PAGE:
Before I go on, I just have to say that I think this bird is the most beautiful bird I've ever seen. I am mesmerized by it. It reminds me of a native tribesman dressed for war, face and body streaked with paint. It is not just the colors, but the shapes. The black bullseye with radiating red, the serrated upper mandible, chestnut leggings, ornamental red behind the eye, bright yellow eye and the little bit of green sheen on the back. Beautiful may not be the right word. Perhaps handsome is better. 

Now, how this bird varies from the Wikipedia description. I don't see a reddish collar on the rear neck. It has a black head and chest, at least as much as photos for the real "collared" aracari, but the ruddy facial skin behind the eye which is barely visible in some photos I've looked at are huge sections of crimson skin in this bird, which nearly surround the eye and go almost to the back of the head, at least on one I saw, but not so much on another (perhaps a breeding trait). The dull yellow upper mandible with a black tip is much more brightly yellow on this one, with a bright yellow instead of black tip. The black lower mandible is transformed into a mostly yellow lower mandible with black toward the tip. The black spot in the center of the chest has substantial radiating red, much more than in the photos of other collared aracari. 
A good showing of the chestnut thigh, yellow rump, greenish feet and lack of red collar. 

I nice side view with the red rump, chestnut thigh, huge naked red skin behind and around the eye and the highly yellow bill with flashes of red, on both mandibles, at the base of the ill. 

This bird reveals the red back and substantially smaller naked red skin behind the eye

The center black spot and radiating red, surrounded by yellow, is one of the most distinctive features. 
Now I realize I've failed to say where I saw this handsome bird. It was at the Milpe Bird Sanctuary outside of Mindo in Ecuador. This one bird made that visit worthwhile, but we did see other wonderful birds in addition. 

Wednesday, April 27, 2022

White-Necked Jacobin

My favorite hummingbird of the many hummingbirds I saw in Ecuador was the white-necked jacobin. I saw them only at the Bird Sanctuary in Milpe, both times I visited. 
Admittedly, I was intrigued by the name "jacobin" which transports me back to the French Revolution and the Reign of Terror where the name was applied to terrorists, but came from their original association with Dominicans who were known as Jacobins. I can't find why the name "jacobin" was applied to this bird, but my best guess is that it is because the white belly and underparts of the bird look like the white habits of the Dominicans who wore black cloaks over a portion of them. Look at this photo of St. Dominic in his white habit partially covered by his black cloak. Doesn't he kind of look like this hummingbird?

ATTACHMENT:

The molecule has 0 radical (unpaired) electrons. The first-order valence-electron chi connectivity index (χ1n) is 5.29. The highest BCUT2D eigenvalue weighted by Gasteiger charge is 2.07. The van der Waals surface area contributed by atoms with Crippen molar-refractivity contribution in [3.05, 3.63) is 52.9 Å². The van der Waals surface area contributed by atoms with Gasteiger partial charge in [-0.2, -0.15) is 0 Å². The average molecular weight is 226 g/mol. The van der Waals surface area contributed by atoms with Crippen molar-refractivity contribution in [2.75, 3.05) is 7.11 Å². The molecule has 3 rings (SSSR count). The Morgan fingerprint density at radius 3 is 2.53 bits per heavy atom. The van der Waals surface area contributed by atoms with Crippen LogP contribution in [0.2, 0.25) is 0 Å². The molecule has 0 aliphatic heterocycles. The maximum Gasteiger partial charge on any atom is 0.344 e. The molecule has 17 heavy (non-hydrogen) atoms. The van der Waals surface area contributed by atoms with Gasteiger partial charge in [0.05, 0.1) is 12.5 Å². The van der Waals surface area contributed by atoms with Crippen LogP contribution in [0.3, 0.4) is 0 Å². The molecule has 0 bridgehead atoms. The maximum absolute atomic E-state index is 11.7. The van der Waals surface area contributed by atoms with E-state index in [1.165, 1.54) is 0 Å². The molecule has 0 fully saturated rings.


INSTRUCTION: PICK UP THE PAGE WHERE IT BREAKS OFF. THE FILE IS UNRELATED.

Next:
St. Dominic with his white habit - photo from Wikipedia "Dominicans". 
I also loved this hummingbird because of the color of the males. Males have a beautiful deep-blue hood, above their white underparts, flashy green upperparts, like a very nice jacket, a white collar at the nape (which gives it its name), separating the blue head from the green back, and a mostly white tail. 

This photo shows the white nape that gives this hummingbird its name. 

Females are variable, but most have green upperparts, a blue-green throat and breast with white scales and white belly, and a mostly green tail with a blue end. 

Unlike most of the birds I've been looking at recently, the white-necked jacobin has a much broader range. It is found in most of the upper half of South America, through much of Central America and up into southern Mexico. 

Tuesday, April 26, 2022

Rufous-Throated Tanager

This dive into the birds of the cloud forest in Ecuador has been remarkable for me and a realization of what a special place that is. Yet again, I am dealing with another species of bird that is Choco-endemic, that is, found only in the Andean cloud forest of Ecuador and Colombia. Again, Wikipedia and eBird have only a one paragraph description and of the four best photos on eBird, three were taken at Amagusa Preserve in Mashpi, where I saw these birds. Very little is known or written about these birds. Very few people have seen them. What a privilege to have entered their world for a magical day of bird watching.

The rufous-throated tanager has a mostly black head, black eye, beak, legs and feet and spots on its chest and underparts. The upperparts are also black, but outlined by greenish blue and greenish gold. It has a rufous throat and greenish blue and tan surrounds the black chest-spots. 

The back of the rufous-throated tanager to the left - a golden tanager to the right.